Based in Menlo Park, California, Mark Stevens is a venture capitalist with three decades of experience investing in the technology industry. Currently, he serves as managing partner of S-Cubed Capital and as a special limited partner of Sequoia Capital. He currently sits on the boards of directors of Second Spectrum, Nvidia, and Innovium. He is a former director of Quantenna which was acquired by ON Semiconductor in June, 2019. Additionally, he is an investor and executive board member of the Golden State Warriors.
Mark Stevens began his career at Hughes Aircraft Company, where he worked as a menber of the technical staff for two years. He accepted a position at Intel Corporation in 1982 and served in a variety of sales and technical marketing positions over the next five years. He was with the company during a crucial stage in its growth as it capitalized on the personal computer boom of the 1980s.
In 1989, Mark Stevens joined Sequoia Capital as an associate. By 1993, he was promoted to a general partner of the firm.. His investment focus was on early stage companies in the semiconductor, software and systems markets. Over the years, Mr. Stevens guided many successful investments and served as a director for more than a dozen of Sequoia’s portfolio companies, including Nvidia, Aspect Development, Commquest (acquired by IBM), Stratum One (acquired by Cisco), and Terayon Communications (acquired by Motorola.) He was also recognized several times on the Forbes Midas List of the top dealmakers in technology venture capital.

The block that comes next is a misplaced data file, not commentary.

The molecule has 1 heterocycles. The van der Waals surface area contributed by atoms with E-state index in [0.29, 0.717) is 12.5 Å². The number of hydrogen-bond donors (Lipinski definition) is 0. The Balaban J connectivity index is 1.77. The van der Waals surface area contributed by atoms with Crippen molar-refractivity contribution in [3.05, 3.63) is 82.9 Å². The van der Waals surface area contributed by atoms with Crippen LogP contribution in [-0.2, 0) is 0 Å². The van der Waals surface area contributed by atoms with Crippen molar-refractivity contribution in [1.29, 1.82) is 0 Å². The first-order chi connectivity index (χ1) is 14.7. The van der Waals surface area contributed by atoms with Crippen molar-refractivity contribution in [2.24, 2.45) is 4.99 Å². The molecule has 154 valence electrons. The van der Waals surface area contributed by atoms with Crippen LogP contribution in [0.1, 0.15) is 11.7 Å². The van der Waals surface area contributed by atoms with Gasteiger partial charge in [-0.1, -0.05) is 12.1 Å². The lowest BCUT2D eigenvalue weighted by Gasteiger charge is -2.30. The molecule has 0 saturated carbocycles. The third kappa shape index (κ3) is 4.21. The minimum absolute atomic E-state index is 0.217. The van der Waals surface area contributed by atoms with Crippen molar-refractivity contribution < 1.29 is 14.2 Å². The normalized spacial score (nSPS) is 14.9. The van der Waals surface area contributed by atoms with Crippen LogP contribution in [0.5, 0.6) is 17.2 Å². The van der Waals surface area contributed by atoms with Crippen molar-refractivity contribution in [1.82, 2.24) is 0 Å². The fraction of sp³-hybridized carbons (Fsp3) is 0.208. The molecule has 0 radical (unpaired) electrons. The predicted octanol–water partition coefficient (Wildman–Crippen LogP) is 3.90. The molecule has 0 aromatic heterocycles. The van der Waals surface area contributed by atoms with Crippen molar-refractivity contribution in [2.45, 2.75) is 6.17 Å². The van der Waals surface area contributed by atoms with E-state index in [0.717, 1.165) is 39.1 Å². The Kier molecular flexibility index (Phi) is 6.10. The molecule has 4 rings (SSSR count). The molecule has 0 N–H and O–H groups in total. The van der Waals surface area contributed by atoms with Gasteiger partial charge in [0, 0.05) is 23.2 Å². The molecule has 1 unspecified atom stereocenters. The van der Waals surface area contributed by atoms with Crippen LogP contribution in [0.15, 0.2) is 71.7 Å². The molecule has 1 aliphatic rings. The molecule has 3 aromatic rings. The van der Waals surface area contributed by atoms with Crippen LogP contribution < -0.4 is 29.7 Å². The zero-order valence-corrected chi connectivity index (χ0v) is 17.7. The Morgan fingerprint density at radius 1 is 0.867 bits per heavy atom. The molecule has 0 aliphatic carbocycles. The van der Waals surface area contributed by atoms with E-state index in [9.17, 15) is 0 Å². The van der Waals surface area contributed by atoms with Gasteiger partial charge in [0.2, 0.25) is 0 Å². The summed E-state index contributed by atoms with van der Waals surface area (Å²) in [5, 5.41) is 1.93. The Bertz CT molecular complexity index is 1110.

Mr. Stevens was responsible for Sequoia's successful investments in Documentum and Quickturn, which were acquired by EMC and Cadence Design, respectively. He was also part of a five-member group of voting partners who were behind some of Sequoia's biggest investments in the high-tech sector. He and his fellow investors made early stakes in Google, YouTube, Yahoo!, and other companies.
Prior to his career, Mark Stevens obtained a B.S. in electrical engineering and B.A. in economics (both magna cum laude) from the University of Southern California (USC). He later earned an M.S. in computer engineering from USC and an MBA from Harvard Business School in 1989.